De Medicina

De Medicina
By Celsus
Edited by: W. G. Spencer (trans.)

Cambridge, Massachusetts Harvard University Press 1971 (Republication of the 1935 edition).

Digital Hippocrates Collection Table of Contents

Celsus On Medicine

Book I

Book II

Book III

Book IV

Book V

Book VI

Book VII


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 [p. 179]

Book VI

1 I have spoken of those lesions which affect the whole body and require the aid of medicaments; now I come to those which customarily occur only in particular parts, beginning with the head.

In the head, then, when the hair falls out, the principal remedy is frequent shaving. Ladanum mixed with oil, however, is some help in preserving it. I am now referring to the falling out of hair after illness; for no kind of remedy can be given to stop the head of some people from becoming bald through age.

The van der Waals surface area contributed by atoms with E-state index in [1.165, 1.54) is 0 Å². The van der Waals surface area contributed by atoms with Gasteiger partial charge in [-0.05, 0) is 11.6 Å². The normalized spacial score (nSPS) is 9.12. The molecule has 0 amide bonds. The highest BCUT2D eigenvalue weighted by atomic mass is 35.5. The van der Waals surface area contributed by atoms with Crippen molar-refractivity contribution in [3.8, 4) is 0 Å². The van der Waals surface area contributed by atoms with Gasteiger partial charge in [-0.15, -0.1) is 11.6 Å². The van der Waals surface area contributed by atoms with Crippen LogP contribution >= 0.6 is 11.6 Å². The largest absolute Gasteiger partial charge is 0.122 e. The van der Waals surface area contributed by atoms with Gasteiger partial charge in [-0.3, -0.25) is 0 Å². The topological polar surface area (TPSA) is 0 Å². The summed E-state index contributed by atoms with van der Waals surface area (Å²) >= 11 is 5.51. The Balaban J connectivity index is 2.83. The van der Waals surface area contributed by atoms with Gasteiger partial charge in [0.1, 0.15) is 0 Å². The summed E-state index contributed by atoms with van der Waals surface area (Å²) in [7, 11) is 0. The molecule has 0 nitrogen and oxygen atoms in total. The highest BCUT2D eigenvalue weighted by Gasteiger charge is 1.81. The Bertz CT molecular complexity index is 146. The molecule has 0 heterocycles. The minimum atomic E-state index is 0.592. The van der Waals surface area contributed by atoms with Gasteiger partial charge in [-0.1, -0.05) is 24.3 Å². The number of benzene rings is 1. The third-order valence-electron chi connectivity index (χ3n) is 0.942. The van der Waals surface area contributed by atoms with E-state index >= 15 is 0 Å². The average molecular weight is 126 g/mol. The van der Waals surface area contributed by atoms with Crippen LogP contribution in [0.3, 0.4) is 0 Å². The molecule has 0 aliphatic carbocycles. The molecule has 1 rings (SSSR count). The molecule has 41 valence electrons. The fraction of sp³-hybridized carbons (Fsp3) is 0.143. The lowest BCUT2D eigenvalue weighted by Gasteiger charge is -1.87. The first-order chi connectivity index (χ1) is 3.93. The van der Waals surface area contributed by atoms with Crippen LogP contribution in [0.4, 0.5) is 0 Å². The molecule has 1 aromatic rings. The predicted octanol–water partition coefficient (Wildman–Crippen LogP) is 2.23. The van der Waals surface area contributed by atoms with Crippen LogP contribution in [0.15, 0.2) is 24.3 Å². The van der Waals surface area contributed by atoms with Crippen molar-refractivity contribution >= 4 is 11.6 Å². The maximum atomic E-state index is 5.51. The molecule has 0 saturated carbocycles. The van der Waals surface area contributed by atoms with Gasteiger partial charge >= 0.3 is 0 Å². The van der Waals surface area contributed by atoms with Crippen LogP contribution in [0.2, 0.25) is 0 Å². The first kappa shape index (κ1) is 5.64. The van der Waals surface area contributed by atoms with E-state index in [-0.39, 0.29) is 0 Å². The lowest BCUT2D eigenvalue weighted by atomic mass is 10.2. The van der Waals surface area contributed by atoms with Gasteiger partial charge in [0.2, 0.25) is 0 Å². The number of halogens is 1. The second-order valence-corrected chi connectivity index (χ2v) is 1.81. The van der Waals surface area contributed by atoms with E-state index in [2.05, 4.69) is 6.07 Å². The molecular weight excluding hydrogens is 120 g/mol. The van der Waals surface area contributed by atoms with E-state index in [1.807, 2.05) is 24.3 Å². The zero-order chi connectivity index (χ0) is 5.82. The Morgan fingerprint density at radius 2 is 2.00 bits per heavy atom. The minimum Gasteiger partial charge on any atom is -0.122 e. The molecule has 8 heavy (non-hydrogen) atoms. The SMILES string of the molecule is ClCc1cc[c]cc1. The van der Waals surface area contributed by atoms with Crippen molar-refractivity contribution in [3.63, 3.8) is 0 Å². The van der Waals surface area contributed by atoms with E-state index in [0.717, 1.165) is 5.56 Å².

2 But the condition is called porrigo, when between the hairs something like small scales rise up and become detached from the scalp: and at times they are moist, much more often dry. Sometimes this happens without ulceration, sometimes there is a localized ulceration, and from this comes sometimes a foul odour, sometimes none. This generally occurs on the scalp, more seldom on the beard, occasionally even on the eyebrow. It does not arise only there is some general bodily lesion, so that it is not entirely without its use; for it does not exude from a thoroughly sound head. When there is present some lesion in the head, it is not disadvantageous for the surface of the scalp to become here